For Dan was not your typical troubled kid – if there even is such a thing.
Surely, mental illness couldn’t visit a member of the National Honor Society and a three-sport varsity athlete, a young man who was kind and caring, who had a wide circle of friends.
But he suffered in silence, the stigma of his illness too profound for him to share his demons with his buddies. His parents, of course, knew of his battles. Like Dan himself, they tried everything to get him well.
Three-and-a-half years after their son’s suicide, the Maxwells are forcing the conversation. Their DMAX Foundation (Dan’s nickname) is committed to “Friends Helping Friends.”
With college counseling centers overloaded with students, the Maxwells’ idea seems simple and smart: Start DMAX Clubs on college campuses – caring, student-run communities that encourage open sharing in serious and sometimes silly ways. (Stress-busting Food Smash, anyone?)
A pilot club at Elon tested the mission, systems and programming.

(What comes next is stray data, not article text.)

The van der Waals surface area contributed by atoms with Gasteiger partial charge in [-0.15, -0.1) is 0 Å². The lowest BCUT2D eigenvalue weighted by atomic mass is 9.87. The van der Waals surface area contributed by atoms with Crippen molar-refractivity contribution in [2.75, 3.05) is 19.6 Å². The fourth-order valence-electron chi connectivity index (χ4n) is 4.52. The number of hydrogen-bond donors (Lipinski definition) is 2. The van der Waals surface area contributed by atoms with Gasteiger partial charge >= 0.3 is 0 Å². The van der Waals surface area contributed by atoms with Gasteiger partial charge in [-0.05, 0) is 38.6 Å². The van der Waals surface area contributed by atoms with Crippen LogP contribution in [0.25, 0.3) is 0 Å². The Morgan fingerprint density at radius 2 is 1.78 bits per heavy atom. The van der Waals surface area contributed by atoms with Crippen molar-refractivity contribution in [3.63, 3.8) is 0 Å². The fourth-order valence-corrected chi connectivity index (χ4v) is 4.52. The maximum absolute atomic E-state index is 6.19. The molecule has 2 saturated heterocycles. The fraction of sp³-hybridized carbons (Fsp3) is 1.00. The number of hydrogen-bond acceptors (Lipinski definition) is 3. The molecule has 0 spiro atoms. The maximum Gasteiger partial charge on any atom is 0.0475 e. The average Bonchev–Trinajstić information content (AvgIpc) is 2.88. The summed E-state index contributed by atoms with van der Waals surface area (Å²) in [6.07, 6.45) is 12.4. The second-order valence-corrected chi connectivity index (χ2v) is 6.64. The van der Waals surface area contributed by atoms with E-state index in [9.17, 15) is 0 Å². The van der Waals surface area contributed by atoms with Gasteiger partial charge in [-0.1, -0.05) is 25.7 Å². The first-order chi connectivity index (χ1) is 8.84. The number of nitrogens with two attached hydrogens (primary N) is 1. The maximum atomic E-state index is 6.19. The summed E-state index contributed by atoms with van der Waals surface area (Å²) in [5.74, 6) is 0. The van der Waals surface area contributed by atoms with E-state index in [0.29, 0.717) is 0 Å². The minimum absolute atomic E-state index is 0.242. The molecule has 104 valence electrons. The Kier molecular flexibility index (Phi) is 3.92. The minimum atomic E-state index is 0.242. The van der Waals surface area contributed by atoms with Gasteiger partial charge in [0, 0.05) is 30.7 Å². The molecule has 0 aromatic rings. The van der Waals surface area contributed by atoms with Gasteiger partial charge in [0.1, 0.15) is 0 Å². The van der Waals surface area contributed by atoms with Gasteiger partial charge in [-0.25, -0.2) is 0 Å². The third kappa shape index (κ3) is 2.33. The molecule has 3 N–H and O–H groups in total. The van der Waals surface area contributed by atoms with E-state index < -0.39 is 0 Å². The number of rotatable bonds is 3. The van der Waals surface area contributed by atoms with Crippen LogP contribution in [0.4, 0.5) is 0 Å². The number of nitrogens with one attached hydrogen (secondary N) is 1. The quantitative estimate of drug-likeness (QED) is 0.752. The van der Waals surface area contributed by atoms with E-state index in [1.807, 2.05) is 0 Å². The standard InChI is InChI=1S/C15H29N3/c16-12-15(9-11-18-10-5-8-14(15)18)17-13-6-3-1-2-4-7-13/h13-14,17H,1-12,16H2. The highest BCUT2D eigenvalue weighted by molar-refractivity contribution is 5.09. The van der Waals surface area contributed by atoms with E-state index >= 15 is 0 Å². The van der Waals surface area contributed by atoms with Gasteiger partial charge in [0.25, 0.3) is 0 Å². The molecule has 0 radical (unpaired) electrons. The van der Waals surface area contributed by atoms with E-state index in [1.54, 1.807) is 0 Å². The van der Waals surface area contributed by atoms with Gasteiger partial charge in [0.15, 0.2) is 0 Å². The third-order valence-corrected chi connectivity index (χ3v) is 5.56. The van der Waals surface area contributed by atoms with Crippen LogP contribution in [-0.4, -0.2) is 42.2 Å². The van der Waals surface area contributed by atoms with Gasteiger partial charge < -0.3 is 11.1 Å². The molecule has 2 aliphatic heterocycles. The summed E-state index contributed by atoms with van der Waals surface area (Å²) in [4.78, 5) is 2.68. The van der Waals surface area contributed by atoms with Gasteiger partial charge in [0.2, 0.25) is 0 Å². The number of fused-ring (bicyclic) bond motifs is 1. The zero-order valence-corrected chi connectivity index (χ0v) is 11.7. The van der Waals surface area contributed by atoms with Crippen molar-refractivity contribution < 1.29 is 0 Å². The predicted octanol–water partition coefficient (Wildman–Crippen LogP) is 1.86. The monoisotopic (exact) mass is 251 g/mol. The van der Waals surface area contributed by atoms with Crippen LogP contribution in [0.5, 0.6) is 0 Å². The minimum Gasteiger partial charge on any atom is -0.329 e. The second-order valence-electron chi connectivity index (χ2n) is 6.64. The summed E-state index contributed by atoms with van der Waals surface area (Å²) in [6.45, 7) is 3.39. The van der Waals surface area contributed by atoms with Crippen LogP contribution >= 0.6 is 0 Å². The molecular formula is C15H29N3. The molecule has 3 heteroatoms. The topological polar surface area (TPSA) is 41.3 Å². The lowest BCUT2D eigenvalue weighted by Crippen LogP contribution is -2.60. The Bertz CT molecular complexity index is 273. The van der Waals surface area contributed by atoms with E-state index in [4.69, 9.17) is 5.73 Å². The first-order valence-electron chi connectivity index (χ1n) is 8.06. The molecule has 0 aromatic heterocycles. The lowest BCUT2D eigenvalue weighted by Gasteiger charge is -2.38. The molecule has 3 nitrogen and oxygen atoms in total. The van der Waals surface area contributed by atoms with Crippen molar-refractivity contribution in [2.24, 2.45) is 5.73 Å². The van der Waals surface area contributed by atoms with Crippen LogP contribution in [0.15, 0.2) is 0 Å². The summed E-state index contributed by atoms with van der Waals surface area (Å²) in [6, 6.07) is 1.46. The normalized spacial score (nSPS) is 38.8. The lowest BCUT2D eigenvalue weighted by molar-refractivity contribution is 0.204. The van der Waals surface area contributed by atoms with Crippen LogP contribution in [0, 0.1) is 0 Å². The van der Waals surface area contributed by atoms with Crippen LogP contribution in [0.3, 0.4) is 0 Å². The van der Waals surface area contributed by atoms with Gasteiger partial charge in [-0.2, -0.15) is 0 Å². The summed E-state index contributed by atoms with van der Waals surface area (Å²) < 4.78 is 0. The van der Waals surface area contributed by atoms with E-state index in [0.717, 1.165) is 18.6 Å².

A second DMAX Club is up and running at Penn State. Its leader say Penn State is a place where “it’s easy to to get lost among 35,000 students” and the stress over grades can be overwhelming.
Soon there may be a DMAX clubs at Drexel and, if all goes according to plan, clubs at Temple, at Bryn Mawr and beyond.
To raise money for the clubs, DMAX Foundation holds two events a year: a social fundraiser and a spring awareness event.
Held at Shipley last week, this year’s spring event, “It Takes a Caring Community,” featured a talk by a man who’s certainly walked the walk.
By saying just the right words, Sgt. Kevin Briggs has saved more than 200 people from jumping off the Golden Gate Bridge.